According to Statistics Canada, licensed retail outlets sold more than $100 million worth of pot in July, the fifth straight month that sales hit an all-time high.

However, some industry analysts believe those numbers would be much higher if not for the many stumbling blocks the industry has encountered in the first year of legalization. They cite several problems, ranging from non-compliant packaging to the failure of some producers to increase cultivation capacity in time to meet demand. But according to many analysts, the number one problem has been the regulators.

An article published by the Motley Fool, a financial services company, said federal regulators were not prepared to handle legalization of recreational cannabis. Health Canada had more than 800 cultivation, processing, and sales applications when the year started, but took several months or more to review them, the article stated. That “kept cultivators, processors, and retailers waiting in the wings to meet [consumer] demand.”

“There are many risks involved in overseeing cannabis and Health Canada tries to manage risk,” Alanna Sokic, a senior consultant for Global Public Affairs, told Leafly.  “The industry runs at breakneck speed and government does not.”

“Canadian licensed producers have sold approximately $1.1 billion worth of cannabis in the past 12 months, the equivalent to 105,000 kilograms—enough to fill almost two rail freight cars.”

Cannabis Benchmarks

Sales figures should be higher

Analysts have criticized some provinces for being slow to approve retail licenses. In Ontario and Quebec, for example, there are so few brick-and-mortar stores that many consumers are faced with the prospect of buying cannabis online—an unappealing option for the many consumers who want to see and smell their product before buying it legally—or getting it on the illicit market.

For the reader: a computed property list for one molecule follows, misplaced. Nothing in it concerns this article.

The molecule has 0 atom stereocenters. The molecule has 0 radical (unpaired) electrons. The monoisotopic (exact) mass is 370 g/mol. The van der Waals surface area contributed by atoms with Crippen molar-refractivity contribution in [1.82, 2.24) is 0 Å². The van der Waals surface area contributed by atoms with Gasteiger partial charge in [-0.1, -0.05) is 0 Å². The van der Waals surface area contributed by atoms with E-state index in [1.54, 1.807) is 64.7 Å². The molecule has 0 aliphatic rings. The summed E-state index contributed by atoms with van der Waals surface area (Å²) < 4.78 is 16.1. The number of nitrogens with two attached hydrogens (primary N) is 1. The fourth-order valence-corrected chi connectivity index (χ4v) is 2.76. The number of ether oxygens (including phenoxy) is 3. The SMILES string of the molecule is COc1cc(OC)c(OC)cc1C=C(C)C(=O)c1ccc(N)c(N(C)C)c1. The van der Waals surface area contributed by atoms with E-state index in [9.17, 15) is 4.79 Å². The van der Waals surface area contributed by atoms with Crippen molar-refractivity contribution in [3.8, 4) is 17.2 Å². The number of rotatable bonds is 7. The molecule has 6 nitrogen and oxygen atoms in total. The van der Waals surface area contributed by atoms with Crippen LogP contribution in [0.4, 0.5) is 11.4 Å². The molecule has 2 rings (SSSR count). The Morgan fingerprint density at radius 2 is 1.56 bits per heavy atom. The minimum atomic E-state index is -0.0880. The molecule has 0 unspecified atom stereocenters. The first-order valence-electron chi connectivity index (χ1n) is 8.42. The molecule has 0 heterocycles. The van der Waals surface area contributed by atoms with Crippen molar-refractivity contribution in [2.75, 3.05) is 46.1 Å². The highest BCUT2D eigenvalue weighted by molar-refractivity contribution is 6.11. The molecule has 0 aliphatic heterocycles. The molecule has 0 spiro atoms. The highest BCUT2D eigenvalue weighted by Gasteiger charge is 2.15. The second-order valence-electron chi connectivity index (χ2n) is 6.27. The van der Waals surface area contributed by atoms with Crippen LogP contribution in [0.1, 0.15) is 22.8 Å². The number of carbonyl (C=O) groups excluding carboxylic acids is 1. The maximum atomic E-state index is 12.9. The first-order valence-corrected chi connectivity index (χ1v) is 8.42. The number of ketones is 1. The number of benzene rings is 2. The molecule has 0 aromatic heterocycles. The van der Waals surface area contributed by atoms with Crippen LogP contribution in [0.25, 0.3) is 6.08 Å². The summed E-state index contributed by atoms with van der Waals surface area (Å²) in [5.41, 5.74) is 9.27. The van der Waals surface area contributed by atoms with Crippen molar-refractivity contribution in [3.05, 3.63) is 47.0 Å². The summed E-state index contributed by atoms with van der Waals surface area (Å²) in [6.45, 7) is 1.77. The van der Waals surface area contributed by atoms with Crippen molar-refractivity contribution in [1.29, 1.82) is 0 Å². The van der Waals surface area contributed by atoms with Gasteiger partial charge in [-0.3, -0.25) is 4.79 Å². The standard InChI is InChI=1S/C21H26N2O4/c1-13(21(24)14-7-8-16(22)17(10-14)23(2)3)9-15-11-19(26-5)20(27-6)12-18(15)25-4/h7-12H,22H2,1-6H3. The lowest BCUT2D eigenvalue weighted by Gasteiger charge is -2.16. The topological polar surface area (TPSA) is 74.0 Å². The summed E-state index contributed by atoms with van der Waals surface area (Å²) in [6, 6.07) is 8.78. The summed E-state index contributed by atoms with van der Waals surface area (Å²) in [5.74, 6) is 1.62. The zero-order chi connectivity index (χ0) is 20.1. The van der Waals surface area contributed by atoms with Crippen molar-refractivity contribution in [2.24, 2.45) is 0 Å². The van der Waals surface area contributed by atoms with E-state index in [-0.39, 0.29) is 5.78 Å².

Many of them have chosen the latter route. The amount of legal cannabis Canadians have purchased in the past year (105,000 kilos) represents just 11.4% of the total amount they are thought to consume annually.

Canada’s most populous province has completely botched the rollout of the cannabis retail market according to analysts. After Doug Ford became premier of Ontario in June 2018, he announced that his government would award cannabis retail licenses through a lottery system. Two lotteries have been held so far.

This system has been fraught with problems, including inexperienced winners and concerns that some of them have sold their licenses on the illicit market.

“If you needed a brain surgeon, would you pick one through a lottery? Cannabis retail is best left to those who are knowledgeable and reliable,” BCMI Cannabis Report author Chris Damas told Leafly.

There are also indications the lottery system has been gamed by big players. A physical address was required for each entry. In the second lottery, in August, the average number of entries per each winning address was 24. One address was entered into the lottery 173 times. Each entry cost $75.

The amount of legal cannabis Canadians have purchased in the past year (105,000 kilos) represents just 11.4% of the total amount they are thought to consume annually.

Some of the applicants are so unhappy with the system they have taken their case to court. Eleven of them won the right to apply for a retail license through the second lottery but were later disqualified for not providing required documents by the regulator’s deadline. They responded by asking the court for a judicial review. The province’s plan to hold another lottery was suspended until Sept. 27, when the court dismissed the applicants’ request.